Scientists have been warning people for decades that climate change is a serious and pervasive threat to the prosperity of humankind. And while climate efforts of the past few decades are not to be forgotten, they simply have not been enough in garnering the necessary public support needed to curb the impacts of climate change.
This past week, two unassociated panels, one in California and one in Italy, gathered religious leaders to discuss the role of religion in transforming the discussion on climate change. Monsignor Vincenzo Paglia, president of the Pontifical Council of Family, shared, "We have to rethink our relationship with this common home." Drawing on the words of Pope Francis which have single handily boosted American climate opinions and concern, the panel discussed ways in which all people of faith are called to guide the world to moral action on climate change.
Most notable of the discussion was the way in which religious leaders transformed the approach to climate talks into a moment of human empowerment rather than one of fear and anxiety. Former Italian Prime Minister Giuliano Amato concluded, "There is nothing more beautiful, more momentous, than the fact that we can choose, to design and build, our life project." But, undertaking this enormous project of human design, means we must rethink the way we address religion, business, governance and personal interactions with our 'common home.'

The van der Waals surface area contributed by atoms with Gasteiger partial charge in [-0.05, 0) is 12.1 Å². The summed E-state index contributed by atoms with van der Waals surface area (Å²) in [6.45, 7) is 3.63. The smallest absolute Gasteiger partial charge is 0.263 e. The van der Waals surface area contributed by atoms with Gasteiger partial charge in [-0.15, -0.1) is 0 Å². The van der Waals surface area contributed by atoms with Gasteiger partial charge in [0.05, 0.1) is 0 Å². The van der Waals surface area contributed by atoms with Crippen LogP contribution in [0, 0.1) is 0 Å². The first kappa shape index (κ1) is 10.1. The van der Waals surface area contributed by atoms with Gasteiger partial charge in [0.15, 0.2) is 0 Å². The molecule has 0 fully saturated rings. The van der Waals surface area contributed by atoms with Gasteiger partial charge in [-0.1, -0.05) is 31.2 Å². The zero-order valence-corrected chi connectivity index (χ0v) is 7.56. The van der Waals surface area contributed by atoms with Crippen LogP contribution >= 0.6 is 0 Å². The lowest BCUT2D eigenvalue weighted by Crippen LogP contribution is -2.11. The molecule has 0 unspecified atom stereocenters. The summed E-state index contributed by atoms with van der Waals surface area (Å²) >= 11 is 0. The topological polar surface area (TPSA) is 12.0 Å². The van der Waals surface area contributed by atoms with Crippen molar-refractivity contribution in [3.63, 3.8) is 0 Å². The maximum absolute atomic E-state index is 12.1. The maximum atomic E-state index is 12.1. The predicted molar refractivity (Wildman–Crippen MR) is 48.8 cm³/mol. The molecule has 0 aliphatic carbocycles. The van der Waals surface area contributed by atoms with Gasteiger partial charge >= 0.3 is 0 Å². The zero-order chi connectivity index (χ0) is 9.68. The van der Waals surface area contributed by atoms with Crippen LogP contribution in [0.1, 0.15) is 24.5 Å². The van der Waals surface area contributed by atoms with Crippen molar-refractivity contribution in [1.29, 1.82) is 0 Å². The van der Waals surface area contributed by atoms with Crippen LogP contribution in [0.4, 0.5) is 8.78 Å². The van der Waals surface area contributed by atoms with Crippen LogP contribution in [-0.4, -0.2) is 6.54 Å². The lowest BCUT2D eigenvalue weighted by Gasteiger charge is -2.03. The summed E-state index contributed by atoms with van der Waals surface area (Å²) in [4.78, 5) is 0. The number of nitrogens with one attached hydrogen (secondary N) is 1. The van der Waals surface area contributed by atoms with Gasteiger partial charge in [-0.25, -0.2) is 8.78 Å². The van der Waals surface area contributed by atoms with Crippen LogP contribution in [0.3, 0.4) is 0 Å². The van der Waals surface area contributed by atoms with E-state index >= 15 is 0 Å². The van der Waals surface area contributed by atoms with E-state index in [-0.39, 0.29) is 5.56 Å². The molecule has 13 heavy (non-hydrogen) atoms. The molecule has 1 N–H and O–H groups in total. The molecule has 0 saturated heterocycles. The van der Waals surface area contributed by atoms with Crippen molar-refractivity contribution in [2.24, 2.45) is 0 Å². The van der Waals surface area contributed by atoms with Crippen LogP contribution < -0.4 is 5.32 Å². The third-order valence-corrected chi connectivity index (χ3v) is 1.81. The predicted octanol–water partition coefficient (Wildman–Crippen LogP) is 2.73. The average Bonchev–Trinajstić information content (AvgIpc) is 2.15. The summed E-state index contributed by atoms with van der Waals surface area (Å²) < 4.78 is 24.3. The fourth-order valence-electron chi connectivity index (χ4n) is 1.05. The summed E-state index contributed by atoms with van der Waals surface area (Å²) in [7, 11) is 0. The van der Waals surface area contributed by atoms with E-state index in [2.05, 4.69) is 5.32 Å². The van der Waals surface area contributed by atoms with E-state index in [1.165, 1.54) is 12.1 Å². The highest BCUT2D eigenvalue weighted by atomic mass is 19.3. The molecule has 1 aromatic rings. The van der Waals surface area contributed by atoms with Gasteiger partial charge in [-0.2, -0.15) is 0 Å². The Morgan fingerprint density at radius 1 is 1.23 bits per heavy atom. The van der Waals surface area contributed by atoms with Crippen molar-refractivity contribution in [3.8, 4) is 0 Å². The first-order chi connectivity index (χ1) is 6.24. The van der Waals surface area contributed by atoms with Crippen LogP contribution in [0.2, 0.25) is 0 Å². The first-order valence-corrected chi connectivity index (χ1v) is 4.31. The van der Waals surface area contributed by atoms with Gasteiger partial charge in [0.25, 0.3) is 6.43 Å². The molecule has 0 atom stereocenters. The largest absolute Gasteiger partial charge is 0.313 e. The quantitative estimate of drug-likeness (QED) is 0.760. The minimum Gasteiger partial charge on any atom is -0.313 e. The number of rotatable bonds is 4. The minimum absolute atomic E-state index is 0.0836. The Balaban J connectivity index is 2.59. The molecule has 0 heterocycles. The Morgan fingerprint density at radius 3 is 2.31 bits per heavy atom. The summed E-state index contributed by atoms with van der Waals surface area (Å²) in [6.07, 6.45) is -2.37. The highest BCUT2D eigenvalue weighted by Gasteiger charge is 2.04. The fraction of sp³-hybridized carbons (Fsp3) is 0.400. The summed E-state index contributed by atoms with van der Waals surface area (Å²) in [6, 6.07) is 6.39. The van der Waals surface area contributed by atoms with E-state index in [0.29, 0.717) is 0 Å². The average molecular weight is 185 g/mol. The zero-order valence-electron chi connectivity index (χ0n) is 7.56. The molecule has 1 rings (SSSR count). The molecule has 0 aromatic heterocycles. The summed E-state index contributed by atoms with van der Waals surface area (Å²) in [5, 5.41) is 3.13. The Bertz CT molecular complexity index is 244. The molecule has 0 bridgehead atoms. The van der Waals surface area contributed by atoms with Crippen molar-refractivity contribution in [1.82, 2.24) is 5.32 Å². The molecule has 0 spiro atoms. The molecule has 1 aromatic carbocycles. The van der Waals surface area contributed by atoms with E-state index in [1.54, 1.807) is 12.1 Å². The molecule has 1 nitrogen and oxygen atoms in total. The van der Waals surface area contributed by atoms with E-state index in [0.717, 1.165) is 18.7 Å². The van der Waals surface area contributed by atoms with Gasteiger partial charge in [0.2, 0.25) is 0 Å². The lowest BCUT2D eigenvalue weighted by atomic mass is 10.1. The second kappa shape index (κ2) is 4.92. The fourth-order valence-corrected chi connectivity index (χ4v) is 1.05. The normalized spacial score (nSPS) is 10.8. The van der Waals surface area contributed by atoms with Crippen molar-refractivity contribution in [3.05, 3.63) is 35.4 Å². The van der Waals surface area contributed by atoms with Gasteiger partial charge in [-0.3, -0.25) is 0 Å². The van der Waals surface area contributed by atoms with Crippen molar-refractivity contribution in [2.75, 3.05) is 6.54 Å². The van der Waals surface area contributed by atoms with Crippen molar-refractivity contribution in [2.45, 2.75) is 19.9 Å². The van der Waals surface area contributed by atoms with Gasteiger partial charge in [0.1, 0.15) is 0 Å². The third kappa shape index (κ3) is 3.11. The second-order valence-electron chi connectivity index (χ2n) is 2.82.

A 'New Deal' of sorts for religion
Douglas Fischer | The Daily Climate
RIETI, Italy – Religion needs a revolutionary shift, taking responsibility for our "common home" and rejecting fundamentalism, to point humanity to better, wiser solutions for problems like climate change.
Reason alone can't handle the job.
The message came from a panel convened here in Italy, where the papal encyclical issued this summer and the Paris attacks over the weekend were both very much present.
"Any fundamentalism breaks our common home," said Monsignor Vincenzo Paglia, president of the Pontifical Council of Family. "This is the most important message stemming from Pope Francis and his encyclical."
Paglia spoke via a translator at the 12th International Media Forum on the Protection of Nature, an annual gathering of scientists and journalists in Italy. Environmental Health Sciences, publisher of The Daily Climate and Environmental Health News, is being honored at the conference with the International Greenaccord Media Award.
At a discussion on religion and science, several theological experts called for more than a simple rethinking in the longstanding, antagonistic relationship between the two.
"What are our values that shape our individual behavior? From where do we receive our onus on responsibility?" asked former Italian Prime Minister Giuliano Amato, a member of the Constitutional Court, one of two supreme courts in Italy. "Religions are an irrenouncable moral guide for a free society."
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